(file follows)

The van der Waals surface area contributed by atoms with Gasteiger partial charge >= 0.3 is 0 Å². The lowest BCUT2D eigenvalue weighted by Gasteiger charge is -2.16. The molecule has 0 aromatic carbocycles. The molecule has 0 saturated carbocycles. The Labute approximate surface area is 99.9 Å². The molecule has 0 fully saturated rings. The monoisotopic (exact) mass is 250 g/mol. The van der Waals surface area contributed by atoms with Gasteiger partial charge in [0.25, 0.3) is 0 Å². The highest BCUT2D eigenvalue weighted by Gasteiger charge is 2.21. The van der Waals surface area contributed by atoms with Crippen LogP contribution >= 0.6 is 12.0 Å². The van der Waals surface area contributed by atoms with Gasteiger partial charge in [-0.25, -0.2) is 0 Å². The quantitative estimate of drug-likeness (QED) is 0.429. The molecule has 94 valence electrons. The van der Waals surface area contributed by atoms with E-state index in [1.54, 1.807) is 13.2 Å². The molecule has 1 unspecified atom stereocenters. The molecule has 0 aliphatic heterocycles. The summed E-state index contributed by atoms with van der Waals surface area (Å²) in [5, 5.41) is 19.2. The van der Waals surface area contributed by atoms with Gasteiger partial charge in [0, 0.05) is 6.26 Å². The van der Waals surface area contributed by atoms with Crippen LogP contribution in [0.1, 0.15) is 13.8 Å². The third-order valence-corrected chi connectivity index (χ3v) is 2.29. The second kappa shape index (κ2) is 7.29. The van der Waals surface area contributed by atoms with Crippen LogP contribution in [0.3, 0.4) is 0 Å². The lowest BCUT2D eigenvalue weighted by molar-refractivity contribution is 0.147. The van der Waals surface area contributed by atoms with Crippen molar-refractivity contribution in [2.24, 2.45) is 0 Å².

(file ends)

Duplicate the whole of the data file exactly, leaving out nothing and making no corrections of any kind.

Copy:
The van der Waals surface area contributed by atoms with Gasteiger partial charge >= 0.3 is 0 Å². The lowest BCUT2D eigenvalue weighted by Gasteiger charge is -2.16. The molecule has 0 aromatic carbocycles. The molecule has 0 saturated carbocycles. The Labute approximate surface area is 99.9 Å². The molecule has 0 fully saturated rings. The monoisotopic (exact) mass is 250 g/mol. The van der Waals surface area contributed by atoms with Gasteiger partial charge in [0.25, 0.3) is 0 Å². The highest BCUT2D eigenvalue weighted by Gasteiger charge is 2.21. The van der Waals surface area contributed by atoms with Crippen LogP contribution >= 0.6 is 12.0 Å². The van der Waals surface area contributed by atoms with Gasteiger partial charge in [-0.25, -0.2) is 0 Å². The quantitative estimate of drug-likeness (QED) is 0.429. The molecule has 94 valence electrons. The van der Waals surface area contributed by atoms with E-state index in [1.54, 1.807) is 13.2 Å². The molecule has 1 unspecified atom stereocenters. The molecule has 0 aliphatic heterocycles. The summed E-state index contributed by atoms with van der Waals surface area (Å²) in [5, 5.41) is 19.2. The van der Waals surface area contributed by atoms with Gasteiger partial charge in [0, 0.05) is 6.26 Å². The van der Waals surface area contributed by atoms with Crippen LogP contribution in [0.1, 0.15) is 13.8 Å². The third-order valence-corrected chi connectivity index (χ3v) is 2.29. The second kappa shape index (κ2) is 7.29. The van der Waals surface area contributed by atoms with Crippen LogP contribution in [0.3, 0.4) is 0 Å². The lowest BCUT2D eigenvalue weighted by molar-refractivity contribution is 0.147. The van der Waals surface area contributed by atoms with Crippen molar-refractivity contribution in [2.24, 2.45) is 0 Å².